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The Asian ApertureIp Man
POSTED BY JASON FETTERS, May 9, 2011    Share






Donnie Yen explodes on the screen in Ip Man, based on the life of Bruce Lee's Wing Chun Sifu. Action
movie fans will recognize Donnie Yen from his role with Jet Li in Once Upon A Time in China II, as well as, Iron Monkey 1 and 2. Yen may be the most exciting Martial Arts actor to come along since Jackie Chan and Jet Li. In Ip Man, Yen does a great job representing the spirit of Ip Man, better known in the West and to Bruce Lee fans as Yip Man.


Yip Man (1893-1972,) from Foshan, Guangdong, China, started learning Wing Chun when he was 13-years old. Wing Chun is a Southern Kung Fu style that emphasizes a direct boxing style. Punches are delivered to the center line of your opponent. The Center line is the line running down a person starting from the forehead down to the nose and etc. Wing Chun was created by a woman called Yim Wing-Chun and it is an art form that is perfect for those of a smaller structure. A person well schooled in Wing Chun can take on bigger opponents with excellent result. Bruce Lee was only 5' 7 and weighed only 130 pounds. Because of his Wing Chun training, he was able to knock a professional football linebacker 8 feet into a swimming pool uses a one inch punch, meaning the hand is only one inch from the striking area. Wing Chun continues to be a practical martial art that is effective in street fights today. (Bruce Lee training with Yip Man in Hong Kong see below.)



In Ip Man, Donnie Yen shows the young master being challenged in his hometown of Foshan. He lives in a mansion with his young wife and child. Near the center of town is a square that is referred to as Martial Arts street. There, numerous masters and students practice many different forms of Kung Fu. Ip Man gets challenged by some thugs that have traveled across China to pick fights. The thugs hope to gain students by beating masters. That is until they tangled with Ip Man who beats a valuable lesson into them. Things are going well for Ip Man and family until the Japanese army invades in 1937.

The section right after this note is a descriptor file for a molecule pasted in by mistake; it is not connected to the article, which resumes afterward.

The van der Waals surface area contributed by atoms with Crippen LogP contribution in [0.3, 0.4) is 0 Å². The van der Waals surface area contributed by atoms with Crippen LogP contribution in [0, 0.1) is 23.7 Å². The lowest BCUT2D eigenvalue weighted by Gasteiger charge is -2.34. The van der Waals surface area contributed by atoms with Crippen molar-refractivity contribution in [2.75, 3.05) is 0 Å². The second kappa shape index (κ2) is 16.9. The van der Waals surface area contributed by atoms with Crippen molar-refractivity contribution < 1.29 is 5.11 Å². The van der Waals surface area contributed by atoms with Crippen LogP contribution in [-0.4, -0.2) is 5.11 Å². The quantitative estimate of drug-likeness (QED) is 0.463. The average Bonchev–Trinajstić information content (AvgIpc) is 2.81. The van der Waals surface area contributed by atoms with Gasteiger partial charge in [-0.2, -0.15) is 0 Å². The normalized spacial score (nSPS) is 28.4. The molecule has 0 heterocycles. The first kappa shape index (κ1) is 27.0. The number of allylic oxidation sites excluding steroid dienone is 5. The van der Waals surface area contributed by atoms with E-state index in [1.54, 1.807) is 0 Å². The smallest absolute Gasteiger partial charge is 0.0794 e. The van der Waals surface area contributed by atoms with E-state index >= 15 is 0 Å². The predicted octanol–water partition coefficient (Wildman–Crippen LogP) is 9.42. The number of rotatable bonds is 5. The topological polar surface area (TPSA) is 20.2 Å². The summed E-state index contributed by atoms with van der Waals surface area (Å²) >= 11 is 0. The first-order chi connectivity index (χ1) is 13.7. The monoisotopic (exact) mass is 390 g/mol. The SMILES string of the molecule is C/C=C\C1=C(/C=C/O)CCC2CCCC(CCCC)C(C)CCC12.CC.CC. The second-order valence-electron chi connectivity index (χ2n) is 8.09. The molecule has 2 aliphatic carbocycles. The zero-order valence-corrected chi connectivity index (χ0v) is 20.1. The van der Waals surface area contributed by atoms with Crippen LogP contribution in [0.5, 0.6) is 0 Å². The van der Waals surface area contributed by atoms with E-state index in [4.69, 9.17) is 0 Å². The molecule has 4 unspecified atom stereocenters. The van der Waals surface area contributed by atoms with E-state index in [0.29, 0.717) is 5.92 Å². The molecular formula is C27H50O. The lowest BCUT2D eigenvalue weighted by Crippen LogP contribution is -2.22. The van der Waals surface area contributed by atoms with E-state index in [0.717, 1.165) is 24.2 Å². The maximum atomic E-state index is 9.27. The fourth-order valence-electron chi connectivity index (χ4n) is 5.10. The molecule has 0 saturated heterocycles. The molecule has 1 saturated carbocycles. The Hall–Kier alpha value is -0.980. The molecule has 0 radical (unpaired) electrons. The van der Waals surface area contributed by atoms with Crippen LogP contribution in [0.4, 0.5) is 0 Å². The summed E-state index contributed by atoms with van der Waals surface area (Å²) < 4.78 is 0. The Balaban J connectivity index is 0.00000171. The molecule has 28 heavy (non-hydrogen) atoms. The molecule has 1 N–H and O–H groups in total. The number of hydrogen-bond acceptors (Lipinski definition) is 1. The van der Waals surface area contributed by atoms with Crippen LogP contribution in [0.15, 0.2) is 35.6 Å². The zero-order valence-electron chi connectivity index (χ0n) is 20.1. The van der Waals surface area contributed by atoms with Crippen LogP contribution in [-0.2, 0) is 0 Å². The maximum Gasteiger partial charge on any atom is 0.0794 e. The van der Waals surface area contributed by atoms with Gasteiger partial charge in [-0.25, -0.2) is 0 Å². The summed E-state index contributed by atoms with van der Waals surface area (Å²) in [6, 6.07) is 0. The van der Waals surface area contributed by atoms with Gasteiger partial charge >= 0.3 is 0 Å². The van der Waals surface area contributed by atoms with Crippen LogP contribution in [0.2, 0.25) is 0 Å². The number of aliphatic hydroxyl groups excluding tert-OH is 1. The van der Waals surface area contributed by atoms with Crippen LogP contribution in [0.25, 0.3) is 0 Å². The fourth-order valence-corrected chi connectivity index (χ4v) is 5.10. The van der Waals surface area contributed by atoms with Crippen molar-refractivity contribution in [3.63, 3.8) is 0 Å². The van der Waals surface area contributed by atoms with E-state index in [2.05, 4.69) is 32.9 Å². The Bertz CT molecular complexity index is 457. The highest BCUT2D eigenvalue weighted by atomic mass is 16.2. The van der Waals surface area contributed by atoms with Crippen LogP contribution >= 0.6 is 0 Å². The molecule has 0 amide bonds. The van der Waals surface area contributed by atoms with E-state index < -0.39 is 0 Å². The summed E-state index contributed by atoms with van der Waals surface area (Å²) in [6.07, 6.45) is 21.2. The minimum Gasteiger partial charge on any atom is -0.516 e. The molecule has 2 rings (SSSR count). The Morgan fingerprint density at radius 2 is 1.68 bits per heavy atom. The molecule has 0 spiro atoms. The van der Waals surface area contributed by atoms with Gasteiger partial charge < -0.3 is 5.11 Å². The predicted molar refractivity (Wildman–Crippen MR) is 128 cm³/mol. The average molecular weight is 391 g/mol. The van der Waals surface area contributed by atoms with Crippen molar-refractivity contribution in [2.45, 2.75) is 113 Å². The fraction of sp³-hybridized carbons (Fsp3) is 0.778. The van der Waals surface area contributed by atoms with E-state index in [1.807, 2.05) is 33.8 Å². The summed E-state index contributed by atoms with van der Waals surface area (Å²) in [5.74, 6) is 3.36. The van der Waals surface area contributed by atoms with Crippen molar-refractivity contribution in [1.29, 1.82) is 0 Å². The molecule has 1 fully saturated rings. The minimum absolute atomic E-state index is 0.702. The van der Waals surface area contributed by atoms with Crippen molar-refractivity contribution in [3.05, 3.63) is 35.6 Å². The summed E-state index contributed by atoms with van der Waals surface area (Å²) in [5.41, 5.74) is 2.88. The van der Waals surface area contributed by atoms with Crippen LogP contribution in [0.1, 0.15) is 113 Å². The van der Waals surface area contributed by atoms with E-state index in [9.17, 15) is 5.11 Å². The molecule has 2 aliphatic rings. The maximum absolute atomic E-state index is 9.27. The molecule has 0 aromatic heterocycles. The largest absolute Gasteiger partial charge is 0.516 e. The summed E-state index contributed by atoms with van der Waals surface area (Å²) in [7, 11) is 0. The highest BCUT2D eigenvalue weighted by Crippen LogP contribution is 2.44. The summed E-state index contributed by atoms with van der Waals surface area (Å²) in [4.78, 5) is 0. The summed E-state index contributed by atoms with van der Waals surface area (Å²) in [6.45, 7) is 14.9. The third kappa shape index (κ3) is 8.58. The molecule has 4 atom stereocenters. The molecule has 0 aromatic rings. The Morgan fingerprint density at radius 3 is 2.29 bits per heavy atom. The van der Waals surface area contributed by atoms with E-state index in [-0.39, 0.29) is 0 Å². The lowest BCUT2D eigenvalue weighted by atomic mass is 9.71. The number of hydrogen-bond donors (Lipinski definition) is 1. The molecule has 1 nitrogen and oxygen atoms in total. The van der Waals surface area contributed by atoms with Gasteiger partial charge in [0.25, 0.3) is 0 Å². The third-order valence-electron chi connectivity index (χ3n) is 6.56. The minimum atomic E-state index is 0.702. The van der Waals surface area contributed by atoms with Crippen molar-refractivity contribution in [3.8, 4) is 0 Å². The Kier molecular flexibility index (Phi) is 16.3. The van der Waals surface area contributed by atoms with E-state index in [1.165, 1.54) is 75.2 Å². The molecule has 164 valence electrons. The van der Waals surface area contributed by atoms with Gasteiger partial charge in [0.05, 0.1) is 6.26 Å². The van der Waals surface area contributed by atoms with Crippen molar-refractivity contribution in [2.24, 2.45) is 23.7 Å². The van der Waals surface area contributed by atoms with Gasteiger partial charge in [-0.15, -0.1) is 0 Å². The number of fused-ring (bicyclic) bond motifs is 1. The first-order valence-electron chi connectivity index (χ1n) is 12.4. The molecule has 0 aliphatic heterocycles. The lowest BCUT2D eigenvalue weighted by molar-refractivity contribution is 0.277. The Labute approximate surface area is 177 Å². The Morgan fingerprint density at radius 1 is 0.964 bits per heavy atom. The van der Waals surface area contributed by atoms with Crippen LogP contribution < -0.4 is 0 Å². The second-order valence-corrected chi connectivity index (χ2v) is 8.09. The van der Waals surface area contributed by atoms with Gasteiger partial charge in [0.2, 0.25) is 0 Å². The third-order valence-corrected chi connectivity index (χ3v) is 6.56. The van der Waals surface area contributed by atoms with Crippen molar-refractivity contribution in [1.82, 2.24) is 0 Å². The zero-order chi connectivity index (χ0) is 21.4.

Ip Man's beautiful mansion is confiscated by the Japanese and he is forced to work in a coal mine to provide rice for his starving family. The Japanese send an interpreter to encourage young Kung Fu students to fight against Japanese Karate masters for 1 bag of rice. Ip Man suspects foil plan and doesn't get involved until a good friend of his is beaten to death by the ruthless General Miura.
Ip Man shows up to a room with Japanese karate students sitting cross legged around a giant square mat that is used for fighting contests. He takes on 10 men and wins. The General is naturally upset and vows to fight against Ip Man because Japanese martial arts must be superior to Chinese. I won't speak of the ending because it would spoil the final effect. One thing I will mention is that there has been a trend in 21st Century Chinese martial arts movies to show the Japanese as hell bent on the destruction of noble Chinese. This idea is getting old. The Japanese have long been the bad guys in Chinese cinema but it is time to enter this new century with some new ideas. The atrocities of the Sino-Japanese War should not be forgotten, however for entertainment something new needs to be thrown in the mix. It would be like a dozen movies being made about the civil war showing how evil the Southern states were or Nazi Germany and the Jewish Concentration camps that endlessly show the same thing. A lot of times the enemies in these movies are exaggerated to the point that the enemy is not really human but some evil creature, which takes away from the desired impact.

As a work of entertainment, Ip Man is a great movie to watch despite the usual liberties taken with his life. The real Ip Man never went to work in a coal mine during the Japanese Occupation of China. He worked as a policeman. He was driven to live in Hong Kong due to his wealth and political influence during Communist rule. He never fought against a Japanese general All that aside, Ip Man has several exciting fight scenes that show off real Wing Chun and not some mixture of Tae Kwon Do and Western Boxing or Wushu fighting with high fancy kicks. Donnie Yen does use Wing Chun punches and shows how those techniques would work against an opponent.

Highly Recommended with 4 and a half out of 5 Stars, would have been 5 with the historical mistakes corrected.





"The Asian Aperture" is ©2011 by Jason Fetters. All contents of Nolan's Pop Culture Review are ©2011 by Nolan B. Canova.

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